Monday, June 3, 2019

Life-or-Death Customer Experience

Photo by Leio McLaren (@leiomclaren) on Unsplash
The other day, I was talking to a peer about customer experience (CX), and she said, "It's not as if we're curing cancer here." We're not, but there are countless ways, both overt and imperceptible, that your brand's customer centricity and employees' commitment to customers can become matters of life or death. The decisions employees make, large and small, that impact the welfare of your customers are not theirs alone but are shaped by the priorities, goals, processes, and expectations set by your leaders.

What do your employees do when no one is looking? What decisions are made that can impact the safety of one or more customers? And how will customers be affected by and perceive those decisions? These are questions that will affect your brand's customer experience, its customer relationships, and the customer satisfaction, loyalty, and advocacy your brand deserves.

Issues of CX, risk, customer welfare, brand perception, and corporate culture are complex, as exemplified by the recent news reports about the Boeing 737, its cockpit alert systems, and two fatal air disasters. Boeing has acknowledged that some within the company knew in 2017 that its display system failed to meet the company's own angle of attack (AOA) alert requirements. Boeing engineers decided not to take any action, even though the missing alert could have notified pilots that a sensor was malfunctioning. It is, in fact, this same sensor that investigators are exploring as one possible contributor of two fatal crashes that resulted in 346 deaths. Boeing's statement notes that a Safety Review Board was convened to consider whether the absence of the AOA Disagree alert presented a safety issue, and the board "confirmed Boeing’s prior conclusion that it did not."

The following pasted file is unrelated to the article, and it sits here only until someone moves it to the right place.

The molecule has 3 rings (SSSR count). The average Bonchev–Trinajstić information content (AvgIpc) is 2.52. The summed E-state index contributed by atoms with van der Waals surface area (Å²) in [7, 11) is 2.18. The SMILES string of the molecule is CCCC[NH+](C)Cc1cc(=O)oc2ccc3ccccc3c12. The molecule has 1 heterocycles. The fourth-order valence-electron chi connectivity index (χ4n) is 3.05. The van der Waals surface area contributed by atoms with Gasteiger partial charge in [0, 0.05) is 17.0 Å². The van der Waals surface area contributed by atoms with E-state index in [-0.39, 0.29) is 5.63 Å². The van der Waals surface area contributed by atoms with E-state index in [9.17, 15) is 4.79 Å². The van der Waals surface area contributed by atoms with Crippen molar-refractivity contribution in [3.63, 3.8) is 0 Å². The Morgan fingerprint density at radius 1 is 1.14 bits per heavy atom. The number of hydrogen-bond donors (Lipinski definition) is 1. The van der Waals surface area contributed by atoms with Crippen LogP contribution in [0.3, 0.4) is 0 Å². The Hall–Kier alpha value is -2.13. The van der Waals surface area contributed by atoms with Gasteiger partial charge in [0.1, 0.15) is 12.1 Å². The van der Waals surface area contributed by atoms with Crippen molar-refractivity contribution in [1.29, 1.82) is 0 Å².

Investigations are underway, and time will tell to what extent the AOA sensors, the missing alert, and the aircraft's anti-stall software did or did not contribute to these fatal accidents, but people reading the news won't wait for official inquiries to end before asking themselves what Boeing engineers put first--the company or the customer? Many will conclude that fixing a broken alert seems the obvious customer-centric decision for a brand responsible for the wellbeing of ourselves, family and peers while traveling six miles above the ground at 500 miles per hour. In fact, a recent survey found that 53% of Americans said they would not want to fly on a Boeing 737 Max, even after the FAA clears the plane for service. None of this is lost on Boeing's leaders, and last week the company CEO apologized to the families and acknowledged, "We clearly fell short.”

This all acts as a potent reminder that what matters is not what your brand intends but what is perceived. It also reinforces that leadership and culture influence day-to-day CX and customer centricity in ways that affect the safety of your customers and the reputation of your brand.

There are many examples where corporations' bias toward revenue, profitability, and cost avoidance conflict with protecting the health and safety of customers. We now know that tobacco companies not only conspired to cover up the risks of smoking but intentionally made cigarettes more addictive. Oil companies knew of their products' tie to global warming for decades, even as they funded groups that cast doubt on climate science. And in the 1970s, Ford once infamously decided to avoid safety improvements to the Pinto after calculating the $11-per-car cost was more expensive than dealing with the claims from 180 burn deaths and 180 serious burn injuries.

To continue reading the blog post, including an example of a bold Salesforce action that brings reputation management, corporate values, and customer experience together, please visit my Gartner blog. 

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